The U.S. may already be the world’s biggest hardwood supplier, but AHEC sees exciting opportunities for developing its global market past, former chairman Dave Bramlage told Mike Jeffree.
Over his career Dave Bramlage, vice president of sales at Cole Hardwood Inc. and immediate past chair of the American Hardwood Export Council (AHEC), has seen his industry transformed. He started out at Cole, then called Shafer Lumber Company, in 1979. At that time the U.S. hardwood sector was primarily focused on its domestic sales. It serviced certain mature overseas markets highly successfully, but relatively few, and many mills viewed exports as supplementary to U.S. business.
“The attention exports got reflected the state of domestic sales; when the U.S. market picked up, exports dropped off and vice versa,” said Mr Bramlage.
Today, he added, that picture could not be more different. The hardwood sector must now rank as one of America’s most export-oriented industries and its perspective is truly global. It sells a greater variety of species to a wider range of foreign markets than any time in its history. “U.S. hardwood exports are no longer an add-on,” said Mr Bramlage. “They’re an entity all their own.” And the cause of this dramatic evolution, which has seen the sector go from selling under 15% of its grade lumber output abroad to well over 50%, in less than two decades.
“Of course it’s been partly driven by necessity,” said Mr Bramlage. “The economic crisis and American housing crash resulted in a 50% fall in U.S. hardwood output. Mills had to find new markets to survive.” But another factor also lies behind American hardwood’s evolution into a truly export-oriented business and, according to Mr Bramlage, it’s been key to making the transition so successful. That, he maintains, has been the worldwide promotion and market development activity of AHEC.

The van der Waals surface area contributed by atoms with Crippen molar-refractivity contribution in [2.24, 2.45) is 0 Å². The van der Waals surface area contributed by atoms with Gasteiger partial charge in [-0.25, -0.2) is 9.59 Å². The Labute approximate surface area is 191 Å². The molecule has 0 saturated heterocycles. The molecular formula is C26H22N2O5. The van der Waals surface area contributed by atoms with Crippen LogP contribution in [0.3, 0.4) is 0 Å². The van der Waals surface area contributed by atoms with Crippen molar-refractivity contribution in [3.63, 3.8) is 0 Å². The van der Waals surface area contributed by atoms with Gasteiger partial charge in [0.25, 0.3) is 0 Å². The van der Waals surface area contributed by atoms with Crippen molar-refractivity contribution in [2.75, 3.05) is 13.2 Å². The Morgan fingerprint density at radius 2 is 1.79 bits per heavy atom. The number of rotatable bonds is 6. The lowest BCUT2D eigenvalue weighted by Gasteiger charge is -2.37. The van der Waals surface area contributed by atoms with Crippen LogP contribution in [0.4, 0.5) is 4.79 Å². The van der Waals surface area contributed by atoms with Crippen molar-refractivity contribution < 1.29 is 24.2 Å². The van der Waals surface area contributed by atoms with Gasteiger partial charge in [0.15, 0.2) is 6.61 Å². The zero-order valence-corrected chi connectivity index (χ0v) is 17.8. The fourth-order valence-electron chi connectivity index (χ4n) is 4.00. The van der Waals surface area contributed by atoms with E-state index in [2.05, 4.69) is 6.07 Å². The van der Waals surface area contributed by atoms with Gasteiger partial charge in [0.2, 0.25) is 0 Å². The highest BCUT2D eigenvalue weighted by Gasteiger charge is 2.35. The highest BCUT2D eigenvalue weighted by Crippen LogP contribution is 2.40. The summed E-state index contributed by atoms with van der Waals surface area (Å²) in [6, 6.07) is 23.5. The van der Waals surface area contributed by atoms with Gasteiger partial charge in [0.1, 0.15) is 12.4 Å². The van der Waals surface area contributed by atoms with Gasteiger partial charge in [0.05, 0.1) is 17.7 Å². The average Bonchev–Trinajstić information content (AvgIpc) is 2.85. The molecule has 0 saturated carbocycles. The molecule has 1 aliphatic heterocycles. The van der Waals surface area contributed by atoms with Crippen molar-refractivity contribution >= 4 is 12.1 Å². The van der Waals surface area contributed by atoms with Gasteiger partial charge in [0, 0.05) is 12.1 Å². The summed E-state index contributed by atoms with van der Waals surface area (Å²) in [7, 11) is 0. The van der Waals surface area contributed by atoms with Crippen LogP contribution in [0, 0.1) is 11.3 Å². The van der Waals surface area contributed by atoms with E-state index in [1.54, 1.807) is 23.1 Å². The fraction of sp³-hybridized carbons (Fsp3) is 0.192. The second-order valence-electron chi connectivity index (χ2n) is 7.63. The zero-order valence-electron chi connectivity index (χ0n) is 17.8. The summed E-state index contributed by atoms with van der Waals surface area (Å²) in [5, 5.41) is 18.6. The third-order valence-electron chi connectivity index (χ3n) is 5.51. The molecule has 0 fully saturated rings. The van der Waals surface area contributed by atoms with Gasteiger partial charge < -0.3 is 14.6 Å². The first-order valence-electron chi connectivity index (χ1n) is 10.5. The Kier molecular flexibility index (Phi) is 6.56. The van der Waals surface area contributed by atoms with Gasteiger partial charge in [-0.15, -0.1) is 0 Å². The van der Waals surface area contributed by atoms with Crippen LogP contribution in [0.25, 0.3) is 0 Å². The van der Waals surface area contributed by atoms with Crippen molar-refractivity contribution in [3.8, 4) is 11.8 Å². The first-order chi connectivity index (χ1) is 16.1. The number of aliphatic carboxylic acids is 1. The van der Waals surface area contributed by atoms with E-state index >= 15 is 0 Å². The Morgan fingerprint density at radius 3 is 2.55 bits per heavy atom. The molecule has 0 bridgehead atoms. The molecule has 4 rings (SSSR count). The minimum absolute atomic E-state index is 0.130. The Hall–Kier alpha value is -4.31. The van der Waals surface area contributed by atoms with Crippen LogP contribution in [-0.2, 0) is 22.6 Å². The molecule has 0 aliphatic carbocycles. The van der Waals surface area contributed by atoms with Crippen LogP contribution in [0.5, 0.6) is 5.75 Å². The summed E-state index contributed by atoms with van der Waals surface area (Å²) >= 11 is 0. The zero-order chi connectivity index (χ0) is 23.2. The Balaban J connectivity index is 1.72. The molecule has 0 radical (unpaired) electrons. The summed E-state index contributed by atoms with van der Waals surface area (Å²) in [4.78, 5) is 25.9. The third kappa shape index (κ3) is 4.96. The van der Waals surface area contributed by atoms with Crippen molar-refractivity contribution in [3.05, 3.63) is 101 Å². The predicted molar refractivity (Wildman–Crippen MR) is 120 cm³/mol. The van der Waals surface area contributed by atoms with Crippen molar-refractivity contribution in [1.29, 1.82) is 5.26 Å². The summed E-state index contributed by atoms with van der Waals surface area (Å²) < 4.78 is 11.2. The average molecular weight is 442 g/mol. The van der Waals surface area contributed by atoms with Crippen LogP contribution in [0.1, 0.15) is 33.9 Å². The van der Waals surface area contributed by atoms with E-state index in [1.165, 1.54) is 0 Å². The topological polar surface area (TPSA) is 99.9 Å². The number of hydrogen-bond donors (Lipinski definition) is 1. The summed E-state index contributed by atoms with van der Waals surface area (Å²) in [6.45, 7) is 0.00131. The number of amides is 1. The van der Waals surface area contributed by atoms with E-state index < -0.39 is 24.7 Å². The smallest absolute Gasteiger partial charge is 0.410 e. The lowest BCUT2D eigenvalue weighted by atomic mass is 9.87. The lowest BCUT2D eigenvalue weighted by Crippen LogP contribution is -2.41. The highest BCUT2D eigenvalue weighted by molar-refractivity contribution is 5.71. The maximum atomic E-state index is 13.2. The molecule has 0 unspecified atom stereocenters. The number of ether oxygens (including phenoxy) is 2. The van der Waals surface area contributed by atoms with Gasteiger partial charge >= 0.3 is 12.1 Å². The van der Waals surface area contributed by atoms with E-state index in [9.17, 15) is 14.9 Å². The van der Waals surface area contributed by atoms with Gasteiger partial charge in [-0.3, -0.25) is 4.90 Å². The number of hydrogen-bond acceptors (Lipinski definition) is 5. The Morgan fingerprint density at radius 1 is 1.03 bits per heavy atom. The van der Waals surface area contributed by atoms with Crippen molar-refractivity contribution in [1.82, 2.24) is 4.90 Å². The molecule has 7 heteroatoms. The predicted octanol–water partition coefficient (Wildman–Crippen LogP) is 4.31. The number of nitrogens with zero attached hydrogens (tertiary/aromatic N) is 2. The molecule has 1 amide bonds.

“Over the last 20 years AHEC has been at the cutting edge of what’s happening in our industry,” he said. “It’s been that step ahead, predicting what’s coming down the line and really driving export markets; or in the words of AHEC European Director David Venables, ‘doing the visionary stuff business hasn’t got time to do’. It’s developed a dedicated team worldwide and created such an identity for American hardwoods, I can travel anywhere, say I’m in U.S. hardwood, and get AHEC mentioned back to me.”
Core to AHEC’s achievement, he said, is that it’s taken a 360-degree promotional focus, highlighting U.S. hardwoods’ technical, aesthetic and environmental credentials. Through initiating showcase construction and manufacturing projects, it has also encouraged architects, designers and engineers to push technical boundaries, leading to increasingly innovative applications in the marketplace.
Cole Hardwood’s export development in the last two decades and the benefits it has drawn from AHEC’s work, have mirrored those of the wider US hardwood industry. Mr Bramlage joined the Indiana lumber company in 1980 with a degree in natural resources and masters in geography from Ball State University. “I began in the concentration yard, carrying boards pile to pile,” he said. “I planned on staying a year, but found it so interesting, one year became 38!”
After moving through the sales ranks, his first working contact with AHEC came around 20 years ago. “This industry’s move to exports has been the phenomenon of my career, but Cole started out fairly modestly, firstly in Europe,” he said. “We then identified Japan as the biggest potential market in Asia – I even started learning Japanese – and we subsequently looked to Taiwan. Our focus on the rest of Asia, notably China, came after that, which is when I started working with AHEC’s John Chan, who was instrumental in getting our business there started.”
The rest, as they say is history. Like much of the rest of the U.S. industry, over subsequent years Cole saw its Chinese sales climb steadily and then, from the 1990s, exponentially. That, said Mr Bramlage, was when the emergence of China’s new middle class started to impact and its domestic wood product consumption to soar. While U.S. hardwood export growth since the 1990s has come from Asia, Mr Bramlage insists this has not resulted in any less emphasis on long-established European markets.